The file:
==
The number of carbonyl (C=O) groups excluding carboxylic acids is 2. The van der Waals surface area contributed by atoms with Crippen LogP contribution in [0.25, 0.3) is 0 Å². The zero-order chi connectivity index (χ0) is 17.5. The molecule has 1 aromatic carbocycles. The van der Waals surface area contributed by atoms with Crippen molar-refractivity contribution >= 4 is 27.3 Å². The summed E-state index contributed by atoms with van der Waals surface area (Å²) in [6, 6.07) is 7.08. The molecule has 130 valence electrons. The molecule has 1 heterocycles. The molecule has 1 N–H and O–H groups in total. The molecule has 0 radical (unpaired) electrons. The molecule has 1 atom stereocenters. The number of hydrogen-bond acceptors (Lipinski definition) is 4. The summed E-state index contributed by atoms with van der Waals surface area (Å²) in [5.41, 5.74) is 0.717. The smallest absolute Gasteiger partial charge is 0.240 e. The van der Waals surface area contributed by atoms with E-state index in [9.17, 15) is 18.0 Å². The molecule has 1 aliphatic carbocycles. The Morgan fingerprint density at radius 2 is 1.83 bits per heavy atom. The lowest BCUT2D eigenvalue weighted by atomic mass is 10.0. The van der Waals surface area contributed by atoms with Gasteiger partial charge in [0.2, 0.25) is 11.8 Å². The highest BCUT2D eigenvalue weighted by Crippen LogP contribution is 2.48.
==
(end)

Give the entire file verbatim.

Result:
The number of carbonyl (C=O) groups excluding carboxylic acids is 2. The van der Waals surface area contributed by atoms with Crippen LogP contribution in [0.25, 0.3) is 0 Å². The zero-order chi connectivity index (χ0) is 17.5. The molecule has 1 aromatic carbocycles. The van der Waals surface area contributed by atoms with Crippen molar-refractivity contribution >= 4 is 27.3 Å². The summed E-state index contributed by atoms with van der Waals surface area (Å²) in [6, 6.07) is 7.08. The molecule has 130 valence electrons. The molecule has 1 heterocycles. The molecule has 1 N–H and O–H groups in total. The molecule has 0 radical (unpaired) electrons. The molecule has 1 atom stereocenters. The number of hydrogen-bond acceptors (Lipinski definition) is 4. The summed E-state index contributed by atoms with van der Waals surface area (Å²) in [5.41, 5.74) is 0.717. The smallest absolute Gasteiger partial charge is 0.240 e. The van der Waals surface area contributed by atoms with E-state index in [9.17, 15) is 18.0 Å². The molecule has 1 aliphatic carbocycles. The Morgan fingerprint density at radius 2 is 1.83 bits per heavy atom. The lowest BCUT2D eigenvalue weighted by atomic mass is 10.0. The van der Waals surface area contributed by atoms with Gasteiger partial charge in [0.2, 0.25) is 11.8 Å². The highest BCUT2D eigenvalue weighted by Crippen LogP contribution is 2.48.